This is based on your use of a 1 ohm shunt resistor. The MOSFET source is at I*R volts where R is the shunt resistance and the gate needs to be raised above that.
 

Offline 4kruby

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Re: Mosfet driver for op-Amp based constant current source.
« Reply #17 on: January 21, 2022, 04:49:14 pm »

This is based on your use of a 1 ohm shunt resistor. The MOSFET source is at I*R volts where R is the shunt resistance and the gate needs to be raised above that.
So if I understand you correctly, if the current is set to 0.5A, and if the gate threshold Vgs is 4.5 volts, then I have to apply 5v as the source will be at 0.5v right?
 

Offline ledtester

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Re: Mosfet driver for op-Amp based constant current source.
« Reply #18 on: January 21, 2022, 04:52:14 pm »
Yes. Just use a smaller value shunt resistor - like 0.1R or even 0.05R. Then fix things up on the setting side with an appropriate voltage divider.
 
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Offline 4kruby

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Re: Mosfet driver for op-Amp based constant current source.
« Reply #19 on: January 21, 2022, 05:18:18 pm »
Yes. Just use a smaller value shunt resistor - like 0.1R or even 0.05R. Then fix things up on the setting side with an appropriate voltage divider.
Thanks. I understand it better now.
But I don't have lower value resistors (like 0.1R) - might order them at later point of time.
For now, I guess these modifications should work :
1. Increase the supply voltage of the opamp to 9v or 12v.
2. Determine the current (which should not be changed) - example 1A
3. Measure the opamp output and bias the mosfet gate such that it gets 5.5v (4.5 threshold + 1v source voltage).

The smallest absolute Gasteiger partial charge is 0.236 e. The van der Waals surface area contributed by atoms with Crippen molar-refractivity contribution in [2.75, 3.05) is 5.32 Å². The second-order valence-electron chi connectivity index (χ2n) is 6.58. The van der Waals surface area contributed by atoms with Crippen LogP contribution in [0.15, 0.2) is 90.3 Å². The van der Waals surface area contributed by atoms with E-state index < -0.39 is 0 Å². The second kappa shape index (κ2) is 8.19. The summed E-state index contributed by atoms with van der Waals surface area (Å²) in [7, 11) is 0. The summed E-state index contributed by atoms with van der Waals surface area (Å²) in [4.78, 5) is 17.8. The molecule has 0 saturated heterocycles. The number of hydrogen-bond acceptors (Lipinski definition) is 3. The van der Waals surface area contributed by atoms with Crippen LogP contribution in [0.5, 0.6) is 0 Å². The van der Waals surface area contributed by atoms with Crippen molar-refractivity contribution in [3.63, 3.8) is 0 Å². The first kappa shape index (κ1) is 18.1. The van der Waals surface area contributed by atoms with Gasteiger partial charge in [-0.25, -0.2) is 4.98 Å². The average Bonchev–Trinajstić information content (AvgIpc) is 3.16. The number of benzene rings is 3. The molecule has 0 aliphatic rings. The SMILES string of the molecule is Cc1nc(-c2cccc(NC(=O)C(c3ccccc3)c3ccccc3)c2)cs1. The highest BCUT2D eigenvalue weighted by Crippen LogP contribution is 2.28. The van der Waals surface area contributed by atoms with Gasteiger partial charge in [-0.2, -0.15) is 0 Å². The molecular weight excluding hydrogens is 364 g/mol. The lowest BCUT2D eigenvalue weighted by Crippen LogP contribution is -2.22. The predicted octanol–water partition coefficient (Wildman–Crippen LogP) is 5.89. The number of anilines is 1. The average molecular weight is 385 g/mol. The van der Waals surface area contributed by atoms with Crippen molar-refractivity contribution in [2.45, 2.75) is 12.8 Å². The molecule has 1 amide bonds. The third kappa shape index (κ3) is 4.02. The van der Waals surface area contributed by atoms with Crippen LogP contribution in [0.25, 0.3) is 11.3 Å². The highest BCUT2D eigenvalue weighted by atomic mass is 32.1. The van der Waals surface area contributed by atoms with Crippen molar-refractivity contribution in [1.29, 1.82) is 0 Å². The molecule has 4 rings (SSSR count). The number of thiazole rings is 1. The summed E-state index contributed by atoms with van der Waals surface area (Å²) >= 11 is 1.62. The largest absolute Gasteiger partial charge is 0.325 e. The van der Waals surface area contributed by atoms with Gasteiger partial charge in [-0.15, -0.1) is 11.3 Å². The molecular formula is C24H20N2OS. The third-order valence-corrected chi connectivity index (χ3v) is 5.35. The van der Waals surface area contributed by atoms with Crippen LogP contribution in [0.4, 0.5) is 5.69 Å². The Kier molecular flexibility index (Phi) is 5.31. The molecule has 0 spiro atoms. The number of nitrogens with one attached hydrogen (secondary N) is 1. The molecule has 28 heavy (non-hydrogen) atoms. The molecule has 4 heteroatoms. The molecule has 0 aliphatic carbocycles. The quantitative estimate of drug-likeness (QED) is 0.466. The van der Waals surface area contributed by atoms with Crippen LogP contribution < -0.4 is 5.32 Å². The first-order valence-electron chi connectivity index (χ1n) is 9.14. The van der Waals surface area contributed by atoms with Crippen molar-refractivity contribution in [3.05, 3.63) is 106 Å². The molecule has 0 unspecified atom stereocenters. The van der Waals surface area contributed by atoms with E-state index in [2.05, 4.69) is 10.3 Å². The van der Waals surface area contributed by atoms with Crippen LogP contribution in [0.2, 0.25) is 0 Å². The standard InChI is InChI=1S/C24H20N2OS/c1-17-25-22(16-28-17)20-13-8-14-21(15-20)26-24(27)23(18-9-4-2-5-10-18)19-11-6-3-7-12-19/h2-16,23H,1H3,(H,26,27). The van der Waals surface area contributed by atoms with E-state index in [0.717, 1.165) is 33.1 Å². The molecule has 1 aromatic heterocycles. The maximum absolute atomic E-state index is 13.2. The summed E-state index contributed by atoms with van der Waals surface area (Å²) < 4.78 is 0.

Is the above approach good enough?

Thanks.
 

Offline ledtester

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Re: Mosfet driver for op-Amp based constant current source.
« Reply #20 on: January 21, 2022, 06:22:01 pm »
Sounds like a good plan. You can use multiple 1R resistors in parallel to create a lower value resistor.
 
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Offline Vovk_Z

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Re: Mosfet driver for op-Amp based constant current source.
« Reply #21 on: January 21, 2022, 09:32:37 pm »
It is fine to have 0.5 Ohm shunt for 0.5 ADC rated current source. It'll give 0.5R*0.5A = 0.25 V voltage, just fine. (And 0.125 W dissipated across it - fine too).
So, it is two 1 Ohm resistors in parallel.

Offline flowib

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Re: Mosfet driver for op-Amp based constant current source.
« Reply #22 on: January 23, 2022, 05:32:01 am »
10PC metal film 1R resistors in parallel will suffice as a shunt, and likely be more accurate as well.

Ideally you use something like a LT1010 or LH0002 to isolate the opamp from the mosfet capacitance.

The LH0002 internal circuitry is just four resistors and four transistors.

I like RFP12N10L for current sources but there are beter fets available, there is the IXTH80N075L2 which is nearly indestructible and designed for this application.

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Does collecting boat anchors count as going to the gym?
 

Offline magic

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Re: Mosfet driver for op-Amp based constant current source.
« Reply #23 on: January 23, 2022, 08:33:27 am »
You don't need buffers unless for a high bandwidth load. Most simple project isolate the capacitance with a resistor if it becomes a problem and/or use an RC feedback network to stabilize the whole loop.

IXTH80N075L2 looks nice on paper but it's too large to be useful: its RthJC is less than 2x its RthCS - you lose 35% of rated dissipation simply by going from Tc=25°C to Ts=25°C ::)
Given its high price, it may be better to parallel a few smaller ones if you need that sort of power.
 

Offline 4kruby

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Re: Mosfet driver for op-Amp based constant current source.
« Reply #24 on: January 23, 2022, 02:16:47 pm »
Thanks for your replies guys,

My knowledge limits my understanding and I need to get some knowledge on the gate capacitance affecting the opamp

For starters,
I tried the circuit as given in the attachment, and got some results. But not accurate enough.
I set the potentiometer to 0.5V.
When I measured the current (I measured it from the 1ohm resistor to the ground), I got only 0.4A.
Why is there error of 0.1A? Is it due to accuracy of the 1 ohm resistor? or is it something else in the circuit?

Also, any improvement in the circuit is welcome.

Thanks.